• English "boar" , with Old English "bar" that is very near Hebrew in sound , Old High German "ber" and Dutch "beer" live without an etymological explanation. The probability is that it says "the wild one". Wild boars are among the most impressive animals in their encounter with humans and certainly dangerous. Perhaps it has been hard to link the two similar names for such different animals as a "bear" and a "boar" to a common origin, but the similarity with Hebrew points that way.


  • Proto-Germanic The German word "Ferkel" is a diminutive, as the final "L" expresses. The sister words of German "Eber" and Dutch "ever" are found in older Germanic languages only. Old High German "ebur" and Middle High German "eber" have a "B", Old English "eofor, efor, eofor,ofor, eafor" all have an "F" and Old Saxon "evur", Dutch, Middle Dutch and Middle Low German have "ever" with a "V". Proto-Germanic probably had "*E B E R".


    Besides this a lengthened root has been developed, with the addition of a final "K", but also changing the initial "B" into an "F": "F Ĕ RK-". It is not clear why, but the final "K" seems to distinguish tamed swines from wild ones.


    The Germanic language Lombardic , spoken in Italy around the 7th Century, used for "boar" the word "pair", with the consonants "P . R" !


  • Indo-European. Balto-Slavic. Old Church Slavonic has a prefix "Ve" in "veprj", continued in Russian " веррת, veprj = wild boar", with sister words in other Slavic tongues and Latvian "vepris", which indicates a Balto-Slavic "*VE PR-". The function of the prefix "ve" seems a confirming one.The vowel between the consonants "P" and "R" has been absorbed.


    There is though another group in Baltic, with Old Prussian "parstian = (young) swine", Lithuanian "parshas = castrated swine" and "parshelis = (young) pig", to which probably may be added in Slavic : Old Bulgarian, Chech and Serbian "prase = pig", as well as Russian "поросенок, poroshonok = (young) pig". This indicates a Balto-Slavic without prefix, with "A": "P Ă R-".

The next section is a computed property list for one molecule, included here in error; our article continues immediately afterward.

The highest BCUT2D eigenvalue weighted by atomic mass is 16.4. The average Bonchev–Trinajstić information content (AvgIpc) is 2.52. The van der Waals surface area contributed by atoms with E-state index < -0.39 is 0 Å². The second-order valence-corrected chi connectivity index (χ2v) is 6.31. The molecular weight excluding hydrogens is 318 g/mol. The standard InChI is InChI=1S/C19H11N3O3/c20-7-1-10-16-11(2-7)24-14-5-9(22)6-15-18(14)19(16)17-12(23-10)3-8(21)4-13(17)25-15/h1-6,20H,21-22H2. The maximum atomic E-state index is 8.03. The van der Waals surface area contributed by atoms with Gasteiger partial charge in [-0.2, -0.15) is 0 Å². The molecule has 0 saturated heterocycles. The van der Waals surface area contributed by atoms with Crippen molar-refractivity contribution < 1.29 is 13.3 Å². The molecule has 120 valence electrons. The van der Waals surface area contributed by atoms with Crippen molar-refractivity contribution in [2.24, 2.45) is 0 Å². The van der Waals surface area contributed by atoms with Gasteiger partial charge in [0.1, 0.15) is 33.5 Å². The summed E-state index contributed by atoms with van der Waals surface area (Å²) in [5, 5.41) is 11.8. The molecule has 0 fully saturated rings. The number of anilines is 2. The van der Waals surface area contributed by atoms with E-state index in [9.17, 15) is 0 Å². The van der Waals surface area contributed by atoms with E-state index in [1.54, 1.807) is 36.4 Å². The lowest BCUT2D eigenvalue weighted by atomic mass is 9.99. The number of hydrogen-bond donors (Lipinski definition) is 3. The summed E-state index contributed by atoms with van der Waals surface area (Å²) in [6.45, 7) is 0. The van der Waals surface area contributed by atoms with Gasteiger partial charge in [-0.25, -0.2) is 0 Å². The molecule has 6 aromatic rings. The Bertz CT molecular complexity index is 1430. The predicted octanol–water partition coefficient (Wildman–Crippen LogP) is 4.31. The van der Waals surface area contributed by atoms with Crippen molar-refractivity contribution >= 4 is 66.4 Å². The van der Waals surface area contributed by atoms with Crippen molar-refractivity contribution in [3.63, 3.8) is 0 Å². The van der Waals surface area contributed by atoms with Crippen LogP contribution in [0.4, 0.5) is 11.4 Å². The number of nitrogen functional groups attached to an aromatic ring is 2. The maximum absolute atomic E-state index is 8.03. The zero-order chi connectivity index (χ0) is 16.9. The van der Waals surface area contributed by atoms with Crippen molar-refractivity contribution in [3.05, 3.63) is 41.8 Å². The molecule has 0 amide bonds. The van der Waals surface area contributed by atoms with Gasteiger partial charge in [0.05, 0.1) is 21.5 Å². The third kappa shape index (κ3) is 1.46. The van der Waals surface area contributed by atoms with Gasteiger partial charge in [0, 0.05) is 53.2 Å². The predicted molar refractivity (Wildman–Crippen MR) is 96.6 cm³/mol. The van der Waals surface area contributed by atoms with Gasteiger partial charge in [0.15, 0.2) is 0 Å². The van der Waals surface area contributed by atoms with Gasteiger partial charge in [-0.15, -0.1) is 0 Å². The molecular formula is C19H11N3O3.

But then Russian still has, again without that prefix, the word "боров, borov = boar". This word is very interesting , as it is based on "бор , bor = pinewood", the typical wild environment where in Eastern Europe large animals could be found. Then we also note the word "боровой, borovoy = growing in a pinewood". Further a pine-mushroom is called a "боровик, borovik = pine-mushroom" . And do boars eat them! This brings us very near our original supposition, in which the "boar" and the "bear" have received their "titles" as "those who live in the wild".


    It also shows that besides the mentioned Balto-Slavic "*VE PR-" there probably were two forms without prefix, "B Ō R-" and P Ă R-.


    Celtic with Gallic "orco-" and Middle Irish "orc = young swine", may be related and would in that case have abolished as often the initial labial " P ".


    Indo-European, on the basis of the mentioned information, may have had "*B Ē R-", though a "P Ă R-" is very probable, while also a "B Ă R-" and even "P Ē R-" are possible. In Indo European there may have been a tendency towards differentiation ,opting for a vowel "E" for swines and a vowel "A" for bovines. But such a choice, if it has existed, has not been followed to the end if we see for example Dutch "varken = pig". The (re-)introduction of a vowel " Ă " or as in Latin "Ŏ" may be connected to the extension of the root with a final K-sound, used to diversify towards tamed swines.


    Anyhow the complicated picture indicates that on the basis of old roots "*P . R" and "*B . R" that indicated, both in Semitic and in Indo-European, various types of wild grounds, names were given to important animals living there, again both in Semitic and Indo-European. Latin, Greek and Balto-Slavic used the same original roots to create a general name for "wild animal", Germanic and Hebrew , but also Latin and others, used those roots in the names of specific animals.






Created: Tuesday 6 November 2007 at 22.30.54 Updated: 19/11/2012 at 10.41.58